Despite the news headlines in the West, I did not get a sense that the executives I spoke to were panicking about the state of the Chinese economy. What was intriguing, however, was the impact of current economic conditions on their overseas investment plans. In the past, I had most often heard from Chinese executives that they wanted to expand overseas to acquire advanced capabilities (i.e. technology, talent, management know-how) or get closer to international customers, but this past week I found that many of the executives I spoke to expressed “market diversification,” i.e. beginning to lessen their reliance on the single Chinese marketplace, as a key driver for why they were looking out.
More on LinkedIn.Consistent with the general trend that we have been seeing, executives from private companies were most interested in expanding their international footprint. For example, the CFO from a large private food and beverage company told me about her firm’s current plans to expand into Southeast Asia in order to reach new consumers. She said that the hyper-competitive domestic marketplace and slowing economic performance were two major reasons why they were looking out. On the other hand, the chairman of a major state-owned enterprise in the industrial space talked about his firm’s decision to enter markets in the Middle East as an outlet to compensate for overcapacity back home.While the executives I spoke with were not panicking about stock market fluctuations or currency devaluation, there was a clear sense that everyone recognized the days of double-digit economic growth are over, and the strategies that led to their firm’s initial success will not be effective in today’s operating environment—and certainly not tomorrow’s.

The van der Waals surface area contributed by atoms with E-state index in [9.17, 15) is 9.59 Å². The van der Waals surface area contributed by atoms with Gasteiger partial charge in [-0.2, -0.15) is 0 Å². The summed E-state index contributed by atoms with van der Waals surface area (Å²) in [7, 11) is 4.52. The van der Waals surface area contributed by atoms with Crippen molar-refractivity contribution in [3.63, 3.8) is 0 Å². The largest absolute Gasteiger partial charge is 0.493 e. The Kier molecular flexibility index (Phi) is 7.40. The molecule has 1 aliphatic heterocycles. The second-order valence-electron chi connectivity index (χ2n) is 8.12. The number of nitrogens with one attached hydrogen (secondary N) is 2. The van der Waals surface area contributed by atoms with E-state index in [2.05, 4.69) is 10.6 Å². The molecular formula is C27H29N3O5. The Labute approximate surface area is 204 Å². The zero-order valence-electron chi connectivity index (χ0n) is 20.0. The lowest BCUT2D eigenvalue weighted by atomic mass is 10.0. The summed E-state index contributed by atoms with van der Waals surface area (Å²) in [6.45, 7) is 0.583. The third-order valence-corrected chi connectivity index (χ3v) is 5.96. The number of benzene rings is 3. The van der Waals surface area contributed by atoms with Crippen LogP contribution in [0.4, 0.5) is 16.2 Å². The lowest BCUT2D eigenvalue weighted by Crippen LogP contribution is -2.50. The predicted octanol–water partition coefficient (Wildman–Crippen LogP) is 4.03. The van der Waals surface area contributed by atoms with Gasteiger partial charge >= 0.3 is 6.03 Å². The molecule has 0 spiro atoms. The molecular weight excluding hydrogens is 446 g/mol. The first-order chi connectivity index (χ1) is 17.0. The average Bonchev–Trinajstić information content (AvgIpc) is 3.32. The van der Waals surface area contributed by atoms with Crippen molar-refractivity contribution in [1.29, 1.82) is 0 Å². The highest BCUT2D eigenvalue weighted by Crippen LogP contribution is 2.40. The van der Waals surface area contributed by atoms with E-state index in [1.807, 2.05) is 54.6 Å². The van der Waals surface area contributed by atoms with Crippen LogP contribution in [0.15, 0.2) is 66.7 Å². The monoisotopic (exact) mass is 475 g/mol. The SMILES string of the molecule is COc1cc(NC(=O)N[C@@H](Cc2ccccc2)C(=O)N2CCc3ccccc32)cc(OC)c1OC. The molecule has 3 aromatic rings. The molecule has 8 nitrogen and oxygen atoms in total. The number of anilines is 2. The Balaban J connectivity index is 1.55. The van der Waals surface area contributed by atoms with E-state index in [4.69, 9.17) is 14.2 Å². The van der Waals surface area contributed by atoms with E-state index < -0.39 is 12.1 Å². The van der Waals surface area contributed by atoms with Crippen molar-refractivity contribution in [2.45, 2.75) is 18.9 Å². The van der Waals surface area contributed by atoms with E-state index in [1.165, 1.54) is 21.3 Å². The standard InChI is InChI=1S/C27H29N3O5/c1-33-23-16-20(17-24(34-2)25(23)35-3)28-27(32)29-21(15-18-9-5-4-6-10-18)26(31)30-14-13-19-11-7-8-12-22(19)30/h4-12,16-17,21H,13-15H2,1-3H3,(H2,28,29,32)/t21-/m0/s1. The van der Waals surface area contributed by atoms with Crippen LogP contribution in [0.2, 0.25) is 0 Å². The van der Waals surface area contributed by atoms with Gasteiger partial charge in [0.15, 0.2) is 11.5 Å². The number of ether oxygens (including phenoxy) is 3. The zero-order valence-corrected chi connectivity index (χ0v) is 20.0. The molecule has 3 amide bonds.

Joel Backaler is a speaker at the China Speakers Bureau. Do you need him at your meeting or conference? Do get in touch or fill in our speakers´ request form.
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